Remembering George F. Kennan
The late George F. Kennan formulated the tenets that would guide U.S. policy toward the Soviet Union for a half-century. A Kennan Institute conference in February commemorated the ideas and ideals of this public intellectual who was both an extraordinary diplomat and scholar.
The name George F. Kennan will forever be equated with the word "containment," the U.S. foreign policy strategy he authored for dealing with the Soviet Union throughout the Cold War. Through numerous writings and career roles—diplomat, historian, adviser, public intellectual, and political scientist among them—Kennan, who passed away in March 2005 at age 101, left a legacy of thought that helps us interpret history and remains relevant to foreign policy thinking today.
The Wilson Center's Kennan Institute, which he co-founded in 1974 and named for an ancestor, the elder George Kennan, who also was a Russia scholar, hosted a conference on February 8 to commemorate the many contributions of this influential diplomat and scholar.
George F. Kennan authored the concept of containment, according to which the United States should "contain" Soviet expansionism but should not use, or threaten to use, force to remove the communist regime. Kennan first raised the idea in what became known as "The Long Telegram," sent on February 22, 1946. It recommended a U.S. policy based on the tenet that the Soviet system would not cooperate with the United States and, furthermore, had to act as an enemy to preserve its own power.
It was "a reflective analysis of the whole Soviet system," said Jack F. Matlock, who served in the U.S. Foreign Service for 35 years, including as ambassador to the Soviet Union from 1987-1991. "Rarely does one idea have such a major resonance and lasting imprint on American foreign policy," said Angela Stent, director of the Center for Eurasian, Russian, and East European Studies at Georgetown University's School of Foreign Service. She said Kennan managed to explain Soviet behavior, predict its future policies, and prescribe policy for the United States during such a precarious time.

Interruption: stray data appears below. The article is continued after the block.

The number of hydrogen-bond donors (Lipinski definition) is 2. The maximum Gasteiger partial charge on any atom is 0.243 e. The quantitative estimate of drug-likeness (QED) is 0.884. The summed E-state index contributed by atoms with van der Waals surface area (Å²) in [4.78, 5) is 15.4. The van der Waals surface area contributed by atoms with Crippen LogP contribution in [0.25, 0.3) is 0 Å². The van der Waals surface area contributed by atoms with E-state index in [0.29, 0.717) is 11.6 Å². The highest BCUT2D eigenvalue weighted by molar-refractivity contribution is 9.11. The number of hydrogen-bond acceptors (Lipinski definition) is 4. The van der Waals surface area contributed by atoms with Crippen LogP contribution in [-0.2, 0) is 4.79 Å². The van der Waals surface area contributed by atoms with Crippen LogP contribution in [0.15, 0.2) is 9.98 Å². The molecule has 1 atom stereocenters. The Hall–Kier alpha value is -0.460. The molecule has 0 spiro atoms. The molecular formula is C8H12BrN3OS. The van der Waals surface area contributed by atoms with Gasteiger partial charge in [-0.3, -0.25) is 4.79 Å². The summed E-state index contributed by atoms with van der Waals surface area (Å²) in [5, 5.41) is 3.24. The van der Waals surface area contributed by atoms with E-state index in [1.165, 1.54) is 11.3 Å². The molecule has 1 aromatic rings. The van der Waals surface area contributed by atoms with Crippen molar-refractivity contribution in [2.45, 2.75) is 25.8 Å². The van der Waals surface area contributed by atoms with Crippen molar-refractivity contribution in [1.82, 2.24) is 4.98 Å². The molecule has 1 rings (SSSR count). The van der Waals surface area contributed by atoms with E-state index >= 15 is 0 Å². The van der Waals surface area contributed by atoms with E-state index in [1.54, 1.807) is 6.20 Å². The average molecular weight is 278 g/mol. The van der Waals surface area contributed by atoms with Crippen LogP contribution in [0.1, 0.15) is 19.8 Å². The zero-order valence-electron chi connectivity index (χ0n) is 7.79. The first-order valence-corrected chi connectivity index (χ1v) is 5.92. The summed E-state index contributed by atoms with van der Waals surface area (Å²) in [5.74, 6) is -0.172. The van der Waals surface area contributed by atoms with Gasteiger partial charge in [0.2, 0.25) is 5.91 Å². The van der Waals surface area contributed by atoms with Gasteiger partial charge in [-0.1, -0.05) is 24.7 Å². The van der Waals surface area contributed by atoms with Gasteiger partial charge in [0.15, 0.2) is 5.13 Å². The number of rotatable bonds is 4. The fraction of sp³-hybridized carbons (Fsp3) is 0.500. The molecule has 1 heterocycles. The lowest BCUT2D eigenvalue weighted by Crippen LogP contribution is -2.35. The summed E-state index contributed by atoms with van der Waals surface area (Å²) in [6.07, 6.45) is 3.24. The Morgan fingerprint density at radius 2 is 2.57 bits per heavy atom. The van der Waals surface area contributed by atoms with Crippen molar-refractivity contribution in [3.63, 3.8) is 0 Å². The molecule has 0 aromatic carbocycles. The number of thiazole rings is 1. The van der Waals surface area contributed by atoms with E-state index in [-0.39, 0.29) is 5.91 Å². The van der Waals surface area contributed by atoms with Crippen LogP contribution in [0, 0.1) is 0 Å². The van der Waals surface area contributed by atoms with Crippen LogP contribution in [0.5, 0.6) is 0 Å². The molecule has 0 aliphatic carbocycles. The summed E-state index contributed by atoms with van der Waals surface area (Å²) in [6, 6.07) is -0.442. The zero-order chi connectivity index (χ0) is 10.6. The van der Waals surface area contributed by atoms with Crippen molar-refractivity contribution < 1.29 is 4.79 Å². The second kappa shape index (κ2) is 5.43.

Containment was successful, in that Soviet expansion beyond Eastern Europe was halted. "But we now know it was precisely the Soviet overextension in the Third World, the imperial overstretch, culminating in the war in Afghanistan, that of course hastened the Soviet Union's demise," said Stent. Another reason for the Soviet demise, she said, which Kennan aptly predicted decades before its time, was the internal contradictions of its own economic system.
"He considered himself a realist, but I think he was an idealist as well," said Stent. Kennan admired the Russian people's endurance as well as their culture and history but, she said, "He was very critical of cynical, repressive manifestations of Soviet power." Kennan believed U.S. unilateral concessions would only enable Soviet power, she said, while economic aid would not elicit concessions, but instead allow the Soviets to strengthen their military base. Rather, Kennan advocated tough resolve and patience until potential dialogue with Russia might change the status quo peacefully.
One of Kennan's lesser known diplomatic achievements, said Matlock, was that he conceived of, and helped design, the Marshall Plan, which helped European nations rebuild after the devastation of World War II and served to increase European economic and political cooperation.
His ideas often diverged from his superiors, especially after Dean Acheson replaced George Marshall as secretary of state. Matlock said Kennan's ideas would come to be heavily criticized as Soviet military strength increased and its grip tightened on the countries it occupied.
"Kennan was almost always at odds with most foreign policy questions of both administrations, whether Democrats or Republicans," said Matlock. "But those of us in the government who knew the Soviet Union and dealt with its government recognize how profoundly correct much of Kennan's analysis was."
By the early 1950s, Kennan left the State Department and spent many years at the Institute for Advanced Study at Princeton, though he was recalled for stints as ambassador in Moscow and ambassador to Yugoslavia.
Much of Kennan's analysis was consistent with assumptions the U.S. government made in formulating Soviet policy, particularly those President Reagan came to espouse. Kennan believed military pressure alone could not bring about internal changes in the Soviet Union; instead he believed one must engage one's adversaries. In addition to favoring diplomacy, he also called for reducing armaments and eliminating nuclear weapons.